Jane Spence Southron
[In Full House, M. J. Farrell] has deserted her Irish fox-hunting and fishing for satirical characterization blended with a psychopathic and exceedingly sympathetic study of inherited insanity. For a comparatively young writer this was undoubtedly an ambitious and hazardous undertaking, and one can understand why she elected to make a clean sweep of her former literary stock-in-trade. She has kept Ireland as the scene of her drama, but she treats it as a somewhat negligible background, instead of as the breath and life of the book.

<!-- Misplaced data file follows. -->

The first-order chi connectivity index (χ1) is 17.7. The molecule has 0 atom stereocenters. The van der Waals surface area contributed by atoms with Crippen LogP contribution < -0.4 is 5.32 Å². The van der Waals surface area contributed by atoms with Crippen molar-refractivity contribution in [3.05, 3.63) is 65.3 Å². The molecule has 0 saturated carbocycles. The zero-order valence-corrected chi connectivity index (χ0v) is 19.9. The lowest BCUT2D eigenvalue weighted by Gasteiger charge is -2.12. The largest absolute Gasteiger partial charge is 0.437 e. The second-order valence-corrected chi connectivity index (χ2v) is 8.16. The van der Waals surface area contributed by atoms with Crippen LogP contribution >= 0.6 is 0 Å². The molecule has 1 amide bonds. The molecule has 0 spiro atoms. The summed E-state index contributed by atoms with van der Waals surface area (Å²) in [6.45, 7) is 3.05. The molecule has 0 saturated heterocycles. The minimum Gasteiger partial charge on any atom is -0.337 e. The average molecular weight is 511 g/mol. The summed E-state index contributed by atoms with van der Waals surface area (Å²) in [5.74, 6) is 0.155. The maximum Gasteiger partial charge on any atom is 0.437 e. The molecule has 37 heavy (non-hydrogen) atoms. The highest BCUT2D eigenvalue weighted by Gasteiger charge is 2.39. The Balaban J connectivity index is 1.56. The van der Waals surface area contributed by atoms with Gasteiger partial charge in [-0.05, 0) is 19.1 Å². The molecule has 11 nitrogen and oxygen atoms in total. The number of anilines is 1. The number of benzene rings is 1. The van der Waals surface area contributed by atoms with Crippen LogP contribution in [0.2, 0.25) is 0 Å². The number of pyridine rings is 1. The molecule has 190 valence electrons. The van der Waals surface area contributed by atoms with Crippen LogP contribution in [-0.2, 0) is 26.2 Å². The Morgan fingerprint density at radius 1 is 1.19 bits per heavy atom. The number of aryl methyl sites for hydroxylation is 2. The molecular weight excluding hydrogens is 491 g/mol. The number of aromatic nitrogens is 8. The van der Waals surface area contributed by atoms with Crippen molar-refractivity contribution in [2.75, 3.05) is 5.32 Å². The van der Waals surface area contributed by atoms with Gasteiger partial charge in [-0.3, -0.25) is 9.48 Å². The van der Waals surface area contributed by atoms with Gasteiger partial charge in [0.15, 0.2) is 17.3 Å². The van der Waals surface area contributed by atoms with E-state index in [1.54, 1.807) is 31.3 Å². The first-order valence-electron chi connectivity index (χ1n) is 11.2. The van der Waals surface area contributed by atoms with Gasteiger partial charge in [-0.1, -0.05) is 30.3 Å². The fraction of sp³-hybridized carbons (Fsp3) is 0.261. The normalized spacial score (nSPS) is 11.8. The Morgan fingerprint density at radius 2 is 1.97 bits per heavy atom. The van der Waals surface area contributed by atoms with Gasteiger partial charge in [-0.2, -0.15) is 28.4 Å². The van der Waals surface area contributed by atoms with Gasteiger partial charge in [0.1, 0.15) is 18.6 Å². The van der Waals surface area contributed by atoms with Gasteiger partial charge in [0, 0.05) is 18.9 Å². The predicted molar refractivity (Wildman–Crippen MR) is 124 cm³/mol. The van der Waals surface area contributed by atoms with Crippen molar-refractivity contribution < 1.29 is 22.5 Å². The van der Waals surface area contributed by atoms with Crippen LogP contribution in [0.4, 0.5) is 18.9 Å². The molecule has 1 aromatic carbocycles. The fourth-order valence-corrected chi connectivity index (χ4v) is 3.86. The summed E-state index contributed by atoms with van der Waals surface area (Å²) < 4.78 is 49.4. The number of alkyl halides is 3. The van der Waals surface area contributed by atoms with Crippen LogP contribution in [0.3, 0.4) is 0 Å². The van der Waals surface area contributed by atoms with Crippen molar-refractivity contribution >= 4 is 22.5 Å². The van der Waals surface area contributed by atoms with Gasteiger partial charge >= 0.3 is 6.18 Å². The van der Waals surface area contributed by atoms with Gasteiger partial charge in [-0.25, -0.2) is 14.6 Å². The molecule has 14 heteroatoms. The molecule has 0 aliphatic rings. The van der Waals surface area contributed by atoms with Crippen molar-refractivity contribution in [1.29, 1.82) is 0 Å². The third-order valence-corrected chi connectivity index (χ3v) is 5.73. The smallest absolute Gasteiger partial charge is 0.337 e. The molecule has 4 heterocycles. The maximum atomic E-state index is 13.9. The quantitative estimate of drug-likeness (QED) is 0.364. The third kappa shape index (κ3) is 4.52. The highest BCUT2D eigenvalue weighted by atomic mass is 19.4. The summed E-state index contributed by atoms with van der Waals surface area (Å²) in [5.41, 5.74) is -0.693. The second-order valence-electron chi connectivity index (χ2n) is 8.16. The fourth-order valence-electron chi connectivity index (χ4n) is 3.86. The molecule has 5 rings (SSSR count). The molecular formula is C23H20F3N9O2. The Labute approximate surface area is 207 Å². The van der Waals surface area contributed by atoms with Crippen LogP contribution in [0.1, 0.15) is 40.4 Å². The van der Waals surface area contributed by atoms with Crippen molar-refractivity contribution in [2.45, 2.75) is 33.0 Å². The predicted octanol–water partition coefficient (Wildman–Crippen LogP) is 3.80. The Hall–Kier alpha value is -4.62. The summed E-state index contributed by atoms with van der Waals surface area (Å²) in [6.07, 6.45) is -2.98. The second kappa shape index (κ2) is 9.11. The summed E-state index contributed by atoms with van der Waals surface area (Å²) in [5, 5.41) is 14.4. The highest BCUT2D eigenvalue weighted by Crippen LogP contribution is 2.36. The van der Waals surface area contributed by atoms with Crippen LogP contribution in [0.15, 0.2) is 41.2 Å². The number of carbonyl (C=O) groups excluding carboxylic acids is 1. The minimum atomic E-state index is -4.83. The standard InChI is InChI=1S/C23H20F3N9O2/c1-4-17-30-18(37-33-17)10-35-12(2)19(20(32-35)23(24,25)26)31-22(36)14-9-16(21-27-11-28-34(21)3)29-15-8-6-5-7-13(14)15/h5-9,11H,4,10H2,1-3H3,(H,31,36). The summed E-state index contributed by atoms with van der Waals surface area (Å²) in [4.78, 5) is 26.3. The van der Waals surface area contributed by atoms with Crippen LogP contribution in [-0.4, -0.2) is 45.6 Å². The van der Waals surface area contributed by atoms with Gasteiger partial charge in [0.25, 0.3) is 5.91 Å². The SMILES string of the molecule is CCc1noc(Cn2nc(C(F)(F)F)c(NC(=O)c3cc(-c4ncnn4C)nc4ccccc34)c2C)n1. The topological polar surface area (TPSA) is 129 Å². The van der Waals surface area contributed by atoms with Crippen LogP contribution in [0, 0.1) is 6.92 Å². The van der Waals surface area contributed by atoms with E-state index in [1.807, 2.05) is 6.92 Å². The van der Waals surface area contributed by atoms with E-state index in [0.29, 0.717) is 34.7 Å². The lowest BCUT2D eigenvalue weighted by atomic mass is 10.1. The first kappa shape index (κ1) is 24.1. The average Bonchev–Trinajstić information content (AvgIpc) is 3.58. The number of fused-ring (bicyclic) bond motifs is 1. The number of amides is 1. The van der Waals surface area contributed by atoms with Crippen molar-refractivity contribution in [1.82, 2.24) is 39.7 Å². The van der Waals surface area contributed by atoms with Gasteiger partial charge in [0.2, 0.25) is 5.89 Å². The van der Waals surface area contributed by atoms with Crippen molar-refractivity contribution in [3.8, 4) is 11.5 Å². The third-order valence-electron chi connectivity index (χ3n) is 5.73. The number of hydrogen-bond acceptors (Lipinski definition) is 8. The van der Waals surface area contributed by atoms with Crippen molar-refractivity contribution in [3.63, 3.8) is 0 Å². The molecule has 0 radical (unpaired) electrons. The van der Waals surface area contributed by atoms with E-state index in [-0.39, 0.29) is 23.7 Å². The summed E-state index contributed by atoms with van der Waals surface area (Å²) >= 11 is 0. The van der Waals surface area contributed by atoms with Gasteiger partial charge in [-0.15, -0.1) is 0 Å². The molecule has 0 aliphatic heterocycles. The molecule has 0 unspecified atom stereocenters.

It is true that some of the most satisfyingly beautiful passages are scenic … but they are subordinated to the moods and tragedies of the characters, with which...
(The entire section is 497 words.)